The debate was interrupted by the 5.30 < adjournment. i Mr Fisher moved an amendment that ] no reduction be made m the salaries of , Post and Telegraph servants or m salaries below £300. He did this because he •wished to allow the House freedom to ' vote for reduction m the Postal and ' Telegraph services, but not m the salaries which they would be prevented from doing by the wording of Mr Smith's amendment. Mr Smith asked leave to withdraw his motion m favor of Mr Fiaher's, an amendment which he thought was much clearer. Leave was refused. After a discussion lasting for two hours Mr Smith's amendment was lost on the voices, and the House went into Committee of Supply for consideration of the Estimates. IN COMMITTEE OF SUPPLY. Audit office—£s26s.—Passed. Registrar-Gen eral's Department-£6610. Mr Goldie moved to reduce the salary of the Registrar-General and Government Statist (£500) by £100. Captain Russell defended the vote, pointing out that if the House reduced the larger salaries of the Civil Servants the inevitable result would be a loss to the colony, as those gentlemen would olaim their retiring allowances and fresh officers would have to be appointed m their places. Mr Ballance contended that if this reduction were made the Deputy-Re<>,niarar could perform the work even if the Registrar-General retired on his allowance, and that the work could be carried m at a reduction. The reduction was lost by 44 to 33. Mr Thomson (Mavsden) moved to re- ! iuce the vote by £50. The motion was carried on the voices. The total vote as reduced by £50, was «arried. Agent-General's Department—£s23o. Mr Ballance moved ihat the salary of a secretary (£700) be reduced to £400. Sir George Grey thought that the Agent-General's Department should be abolished altogether, and ho firmly believed that they would be far better off without it, as the necessity for that Department had now disappeared. He moved that the Agent-Gen oral's salary (£1250) be struck out. Mr Walker regretted that the ftice of igent-General had been so long eld by
a gentleman who had been absent from the colony for such a lengthened j)eriod. His opinion was that he should be compelled to visit the colony occasion;illy to ker pin touch with the people. All other colonies of any standing possessed Agents- < General, and this colony should not allow itself to occupy a second-rate position m a matter of that kind. Mr Ballance could not agree with Sir George that an Agent-General was not required, as long as there was work for him to do. He held, however, that the present Agent-General had been too long m office, and that he had done his duty to the colony, He should not support a i reduction of the vote, but he thought that the Agent-General should be at once recalled and a younger and more vigorous man sent Home m his place. Sir John Hall agreed that the present Agent-General had been too long m office, but the Government of which Mr Ballance was a member had renewed his appointment. Speaking with some knowledge of the subject he (Sir John Hall) ventured to say that no Agent-General of any of the colonies was held m such esteem as Sir Francis Dillon Bell, Sir George Grey withdrew his amendment. Mr Seddon wished to know why the Government accepted service of a writ for £13,000 for a claim incurred through having an Agent General for the colony. Mr Hislop replied that the Government had no option but to accept service of the writ m question. Sir George Grey moved to reduce the salary oj the Agent-General by £100, as a protest against the continuance of the office. Captain Russell said that better times were m store for the colony, when there would be much more for the AgentGeneral to do than there had been of late. Besides, the work of conversion of loans was still going on, on which the Agent- | General was constantly consulted. Mr Balance's amendment to reduce the Secretary's salary from £700 to £400 was lost by 33 to 26, Mr Goldie moved to reduce it by £250. The motion was lost by 33 to 26. Mr Kerr moved that the Chairman leave the chair. The motion was lost on the voices. Captain Russell said that the Government would accept a total reduction of £500 m the vote for the Agent-General's department.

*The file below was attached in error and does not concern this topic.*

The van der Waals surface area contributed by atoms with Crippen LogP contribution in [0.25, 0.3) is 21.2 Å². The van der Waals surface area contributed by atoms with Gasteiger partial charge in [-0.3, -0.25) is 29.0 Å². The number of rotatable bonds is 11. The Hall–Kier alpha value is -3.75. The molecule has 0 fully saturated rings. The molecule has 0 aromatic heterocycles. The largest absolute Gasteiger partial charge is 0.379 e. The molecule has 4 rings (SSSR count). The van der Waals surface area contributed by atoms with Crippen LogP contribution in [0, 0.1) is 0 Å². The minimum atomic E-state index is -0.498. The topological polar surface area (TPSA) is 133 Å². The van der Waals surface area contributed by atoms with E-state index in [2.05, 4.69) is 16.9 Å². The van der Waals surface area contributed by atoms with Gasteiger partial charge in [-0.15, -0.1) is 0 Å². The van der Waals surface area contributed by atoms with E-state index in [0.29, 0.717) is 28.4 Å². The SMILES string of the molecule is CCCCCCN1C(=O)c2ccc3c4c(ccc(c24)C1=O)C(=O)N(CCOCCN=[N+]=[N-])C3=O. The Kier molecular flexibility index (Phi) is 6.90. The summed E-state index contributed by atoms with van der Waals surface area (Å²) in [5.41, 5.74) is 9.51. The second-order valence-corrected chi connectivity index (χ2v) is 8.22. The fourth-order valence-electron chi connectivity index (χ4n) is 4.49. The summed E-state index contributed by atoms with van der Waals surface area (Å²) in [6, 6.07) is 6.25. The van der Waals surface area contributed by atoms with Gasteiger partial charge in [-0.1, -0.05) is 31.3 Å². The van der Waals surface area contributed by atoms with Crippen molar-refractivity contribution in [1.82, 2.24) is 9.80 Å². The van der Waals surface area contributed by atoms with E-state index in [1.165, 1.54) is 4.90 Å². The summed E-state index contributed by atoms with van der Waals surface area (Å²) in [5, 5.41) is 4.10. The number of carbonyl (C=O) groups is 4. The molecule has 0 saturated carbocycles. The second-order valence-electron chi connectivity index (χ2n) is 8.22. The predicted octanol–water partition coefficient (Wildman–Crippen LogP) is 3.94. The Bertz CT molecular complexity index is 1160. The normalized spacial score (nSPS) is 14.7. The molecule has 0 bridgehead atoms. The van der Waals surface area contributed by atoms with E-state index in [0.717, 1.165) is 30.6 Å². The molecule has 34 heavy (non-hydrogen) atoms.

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HOUSE OF REPRESENTATIVES., Ashburton Guardian, Volume VII, Issue 2478, 30 July 1890
HOUSE OF REPRESENTATIVES. Ashburton Guardian, Volume VII, Issue 2478, 30 July 1890